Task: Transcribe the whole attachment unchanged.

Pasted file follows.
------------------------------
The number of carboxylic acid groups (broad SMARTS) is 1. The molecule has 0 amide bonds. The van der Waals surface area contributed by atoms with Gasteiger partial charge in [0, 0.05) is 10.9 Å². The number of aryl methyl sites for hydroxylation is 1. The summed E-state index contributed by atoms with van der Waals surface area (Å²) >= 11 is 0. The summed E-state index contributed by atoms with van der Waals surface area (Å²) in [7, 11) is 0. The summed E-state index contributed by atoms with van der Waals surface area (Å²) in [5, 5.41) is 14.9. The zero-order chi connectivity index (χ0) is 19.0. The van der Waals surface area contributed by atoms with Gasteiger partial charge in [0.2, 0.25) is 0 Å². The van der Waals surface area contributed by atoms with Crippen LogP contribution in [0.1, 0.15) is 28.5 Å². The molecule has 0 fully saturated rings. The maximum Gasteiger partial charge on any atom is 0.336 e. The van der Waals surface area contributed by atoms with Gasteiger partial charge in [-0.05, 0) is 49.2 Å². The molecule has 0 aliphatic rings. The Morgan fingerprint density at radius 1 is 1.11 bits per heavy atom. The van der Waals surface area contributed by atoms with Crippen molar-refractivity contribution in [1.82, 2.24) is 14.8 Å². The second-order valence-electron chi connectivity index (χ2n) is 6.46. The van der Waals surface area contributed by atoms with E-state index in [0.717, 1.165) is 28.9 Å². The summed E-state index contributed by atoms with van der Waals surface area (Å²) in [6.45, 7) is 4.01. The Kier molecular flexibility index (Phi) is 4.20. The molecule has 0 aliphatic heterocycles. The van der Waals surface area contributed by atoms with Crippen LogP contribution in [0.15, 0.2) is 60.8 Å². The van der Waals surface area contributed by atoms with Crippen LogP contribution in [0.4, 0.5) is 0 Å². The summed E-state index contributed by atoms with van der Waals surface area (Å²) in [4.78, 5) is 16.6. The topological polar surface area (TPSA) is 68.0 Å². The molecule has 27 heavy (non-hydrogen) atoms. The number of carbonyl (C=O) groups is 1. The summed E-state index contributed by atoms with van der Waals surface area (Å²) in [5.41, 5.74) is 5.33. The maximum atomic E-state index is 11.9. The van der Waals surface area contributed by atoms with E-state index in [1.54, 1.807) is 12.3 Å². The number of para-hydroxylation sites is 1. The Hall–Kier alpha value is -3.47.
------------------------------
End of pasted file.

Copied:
The number of carboxylic acid groups (broad SMARTS) is 1. The molecule has 0 amide bonds. The van der Waals surface area contributed by atoms with Gasteiger partial charge in [0, 0.05) is 10.9 Å². The number of aryl methyl sites for hydroxylation is 1. The summed E-state index contributed by atoms with van der Waals surface area (Å²) >= 11 is 0. The summed E-state index contributed by atoms with van der Waals surface area (Å²) in [7, 11) is 0. The summed E-state index contributed by atoms with van der Waals surface area (Å²) in [5, 5.41) is 14.9. The zero-order chi connectivity index (χ0) is 19.0. The van der Waals surface area contributed by atoms with Gasteiger partial charge in [0.2, 0.25) is 0 Å². The van der Waals surface area contributed by atoms with Crippen LogP contribution in [0.1, 0.15) is 28.5 Å². The molecule has 0 fully saturated rings. The maximum Gasteiger partial charge on any atom is 0.336 e. The van der Waals surface area contributed by atoms with Gasteiger partial charge in [-0.05, 0) is 49.2 Å². The molecule has 0 aliphatic rings. The Morgan fingerprint density at radius 1 is 1.11 bits per heavy atom. The van der Waals surface area contributed by atoms with Crippen molar-refractivity contribution in [1.82, 2.24) is 14.8 Å². The second-order valence-electron chi connectivity index (χ2n) is 6.46. The van der Waals surface area contributed by atoms with E-state index in [0.717, 1.165) is 28.9 Å². The summed E-state index contributed by atoms with van der Waals surface area (Å²) in [6.45, 7) is 4.01. The Kier molecular flexibility index (Phi) is 4.20. The molecule has 0 aliphatic heterocycles. The van der Waals surface area contributed by atoms with Crippen LogP contribution in [0.15, 0.2) is 60.8 Å². The van der Waals surface area contributed by atoms with Crippen LogP contribution in [0.4, 0.5) is 0 Å². The summed E-state index contributed by atoms with van der Waals surface area (Å²) in [4.78, 5) is 16.6. The topological polar surface area (TPSA) is 68.0 Å². The molecule has 27 heavy (non-hydrogen) atoms. The number of carbonyl (C=O) groups is 1. The summed E-state index contributed by atoms with van der Waals surface area (Å²) in [5.41, 5.74) is 5.33. The maximum atomic E-state index is 11.9. The van der Waals surface area contributed by atoms with E-state index in [1.54, 1.807) is 12.3 Å². The number of para-hydroxylation sites is 1. The Hall–Kier alpha value is -3.47.